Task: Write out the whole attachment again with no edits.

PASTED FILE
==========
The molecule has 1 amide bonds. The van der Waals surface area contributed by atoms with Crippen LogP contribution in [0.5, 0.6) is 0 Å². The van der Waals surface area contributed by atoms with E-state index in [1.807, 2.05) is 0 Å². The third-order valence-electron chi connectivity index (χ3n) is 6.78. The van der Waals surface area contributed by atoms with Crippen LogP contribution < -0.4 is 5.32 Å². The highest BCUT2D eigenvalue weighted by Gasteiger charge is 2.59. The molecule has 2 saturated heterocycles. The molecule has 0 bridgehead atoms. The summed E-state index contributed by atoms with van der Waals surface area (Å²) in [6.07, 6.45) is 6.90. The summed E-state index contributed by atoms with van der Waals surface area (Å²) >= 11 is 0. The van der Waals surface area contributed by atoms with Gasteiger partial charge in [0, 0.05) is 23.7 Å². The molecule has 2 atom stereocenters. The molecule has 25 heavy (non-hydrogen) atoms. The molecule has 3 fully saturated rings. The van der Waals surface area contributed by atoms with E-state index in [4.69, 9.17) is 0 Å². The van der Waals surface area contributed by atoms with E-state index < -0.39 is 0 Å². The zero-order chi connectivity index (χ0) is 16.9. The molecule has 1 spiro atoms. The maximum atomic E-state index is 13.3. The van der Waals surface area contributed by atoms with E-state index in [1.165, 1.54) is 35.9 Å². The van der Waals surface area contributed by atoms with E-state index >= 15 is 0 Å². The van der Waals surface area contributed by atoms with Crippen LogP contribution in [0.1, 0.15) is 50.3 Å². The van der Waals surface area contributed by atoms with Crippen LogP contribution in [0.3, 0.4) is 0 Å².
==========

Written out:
The molecule has 1 amide bonds. The van der Waals surface area contributed by atoms with Crippen LogP contribution in [0.5, 0.6) is 0 Å². The van der Waals surface area contributed by atoms with E-state index in [1.807, 2.05) is 0 Å². The third-order valence-electron chi connectivity index (χ3n) is 6.78. The van der Waals surface area contributed by atoms with Crippen LogP contribution < -0.4 is 5.32 Å². The highest BCUT2D eigenvalue weighted by Gasteiger charge is 2.59. The molecule has 2 saturated heterocycles. The molecule has 0 bridgehead atoms. The summed E-state index contributed by atoms with van der Waals surface area (Å²) in [6.07, 6.45) is 6.90. The summed E-state index contributed by atoms with van der Waals surface area (Å²) >= 11 is 0. The van der Waals surface area contributed by atoms with Gasteiger partial charge in [0, 0.05) is 23.7 Å². The molecule has 2 atom stereocenters. The molecule has 25 heavy (non-hydrogen) atoms. The molecule has 3 fully saturated rings. The van der Waals surface area contributed by atoms with E-state index in [4.69, 9.17) is 0 Å². The van der Waals surface area contributed by atoms with E-state index < -0.39 is 0 Å². The zero-order chi connectivity index (χ0) is 16.9. The molecule has 1 spiro atoms. The maximum atomic E-state index is 13.3. The van der Waals surface area contributed by atoms with E-state index in [1.165, 1.54) is 35.9 Å². The van der Waals surface area contributed by atoms with E-state index >= 15 is 0 Å². The van der Waals surface area contributed by atoms with Crippen LogP contribution in [0.1, 0.15) is 50.3 Å². The van der Waals surface area contributed by atoms with Crippen LogP contribution in [0.3, 0.4) is 0 Å².